For the half-year to 30 June 2014, the IPKat's regular team is supplemented by contributions from guest bloggers Alberto Bellan, Darren Meale and Nadia Zegze.

Two of our regular Kats are currently on blogging sabbaticals. They are David Brophy and Catherine Lee.

Sunday, 31 January 2010

Letter from AmeriKat II: bits 'n bobs

Poster poser faces a criminal investigation: Last year the AmeriKat wrote briefly about the Shepard Fairey copyright case, involving the creator’s famous tri-toned “Obama Hope” poster. In February 2008 Fairey brought a pre-emptive claim against the Associated Press (AP), seeking a declaration that his poster did not infringe AP’s photograph (taken by Mannie Garcia, who is also suing for copyright). Last October Fairey admitted to lying about which AP photograph he used for the work and also to destroying and fabricating evidence. As reported by Am Law Daily, Fairey now faces a criminal investigation into his behaviour during the litigation. The news came as a result of Judge Hellerstein denying Fairey’s lawyers’ (Jones Day) motion to extend the discovery deadline by six months in order, in part, to permit Fairey to delay his deposition in the face of a criminal investigation. The extension was denied by Judge Hellerstein, who stated:

“Everything in this world is time sensitive. Especially news. Especially photographs.”
For further information see this article in the New York Times.


Motorola v BlackBerry: Last Friday Motorola filed a complaint with the US International Trade Commission (ITC) requesting an investigation into alleged infringing use of several of Motorola’s patents by RIM, the maker of BlackBerry. The complaint also asked the ITC to ban RIM from importing, selling, marketing and advertising any of the allegedly infringing products. The patents include technology related to controlling Wi-Fi access, power management, and a method for storing received messages. According to an email from Motorola to The Register, RIM had entered into a licence agreement for this technology in 2003, however their use of the patents continued after the deal expired in 2007. The ITC complaint follows the 2008 lawsuits brought by Motorola against RIM in Texas and the UK which have yet to be resolved. Jonathan Meyer, Motorola’s VP of IP, declared:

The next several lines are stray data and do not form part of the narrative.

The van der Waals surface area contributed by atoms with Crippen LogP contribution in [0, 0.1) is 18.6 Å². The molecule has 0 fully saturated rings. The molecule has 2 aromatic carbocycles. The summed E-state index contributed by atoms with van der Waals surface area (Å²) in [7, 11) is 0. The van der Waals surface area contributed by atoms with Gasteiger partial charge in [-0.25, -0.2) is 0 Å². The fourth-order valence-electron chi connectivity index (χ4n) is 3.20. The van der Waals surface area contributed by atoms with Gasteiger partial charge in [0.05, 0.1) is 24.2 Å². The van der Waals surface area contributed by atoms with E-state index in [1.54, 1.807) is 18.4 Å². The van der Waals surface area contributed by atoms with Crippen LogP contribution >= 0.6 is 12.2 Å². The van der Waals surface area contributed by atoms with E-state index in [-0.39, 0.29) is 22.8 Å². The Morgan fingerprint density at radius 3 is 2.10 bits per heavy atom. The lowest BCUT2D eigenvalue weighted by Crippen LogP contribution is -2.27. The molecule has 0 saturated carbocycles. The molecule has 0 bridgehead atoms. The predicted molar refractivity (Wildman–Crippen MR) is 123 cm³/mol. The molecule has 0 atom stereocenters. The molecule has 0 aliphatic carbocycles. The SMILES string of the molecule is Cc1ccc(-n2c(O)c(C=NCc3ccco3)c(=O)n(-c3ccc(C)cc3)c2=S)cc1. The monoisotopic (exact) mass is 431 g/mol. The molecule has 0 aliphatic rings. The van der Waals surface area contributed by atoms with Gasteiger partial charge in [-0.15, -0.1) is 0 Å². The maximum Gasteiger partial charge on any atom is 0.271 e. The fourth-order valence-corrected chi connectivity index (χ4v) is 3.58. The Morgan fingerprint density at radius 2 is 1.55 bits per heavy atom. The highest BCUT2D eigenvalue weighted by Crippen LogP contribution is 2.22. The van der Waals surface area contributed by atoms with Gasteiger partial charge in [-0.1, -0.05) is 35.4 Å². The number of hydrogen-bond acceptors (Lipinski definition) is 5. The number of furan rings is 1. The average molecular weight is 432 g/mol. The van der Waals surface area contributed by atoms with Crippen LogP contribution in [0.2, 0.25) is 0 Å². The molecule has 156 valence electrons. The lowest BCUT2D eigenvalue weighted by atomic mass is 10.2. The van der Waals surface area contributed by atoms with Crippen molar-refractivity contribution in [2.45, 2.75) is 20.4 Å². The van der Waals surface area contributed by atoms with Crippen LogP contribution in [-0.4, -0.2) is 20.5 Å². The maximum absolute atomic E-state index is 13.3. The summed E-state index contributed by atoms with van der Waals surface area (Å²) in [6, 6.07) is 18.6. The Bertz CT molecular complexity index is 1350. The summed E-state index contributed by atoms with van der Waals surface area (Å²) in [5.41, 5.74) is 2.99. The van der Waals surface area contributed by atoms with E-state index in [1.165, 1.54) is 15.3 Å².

“[i]n light of RIM’s continued unlicensed use of Motorola’s patents RIM’s use of delay tactics in our current patent litigation, and RIM’s refusal to design out Motorola’s proprietary technology, Motorola has no choice but to file a complaint with the ITC to halt RIM’s continued infringement.”
For more information see this article in the Wall Street Journal.


USPTO’s interim procedures for patent term extensions: Last week the AmeriKat reported on the important decision of Wyeth v Kappos which held that the USPTO misapplied patent term calculations resulting in shorter patent terms for patentees than what they should have been. Last week the USPTO announced interim procedures for re-calculating and extending patent terms. The USPTO will process recalculation requests for patents issued prior to 2 March 2010 that are requested no later than 180 days after the issue date. After 2 March 2010 the USPTO expects that their software modifications will calculate patent terms correctly. Here’s hoping….


Final push of opposition to Google Book Settlement: In the past week the Google Book Settlement has faced a further deluge of opposition with authors such as JK Rowling and Philip Pullman opposing the Settlement. As reported by The Times, Rowling’s lawyer stated that the settlement “purport[s] to change US and international copyright rules.” The AmeriKat says, however, that the Settlement does not change copyright rules, it just attempts to bypass them. Sci-fi author Ursula Le Guin (right) also joined the opposition last week stating, in a petition signed by almost 400 other authors, that, like France and Germany, the US should
“also be exempted from the settlement. We ask that the principle of copyright, which is directly threatened by the settlement, be honored and upheld in the United States.”
The final fairness hearing is scheduled for 18 February 2010 at 10AM. The AmeriKat recommends that readers review the letters of opposition filed last week, including those from France and Germany.

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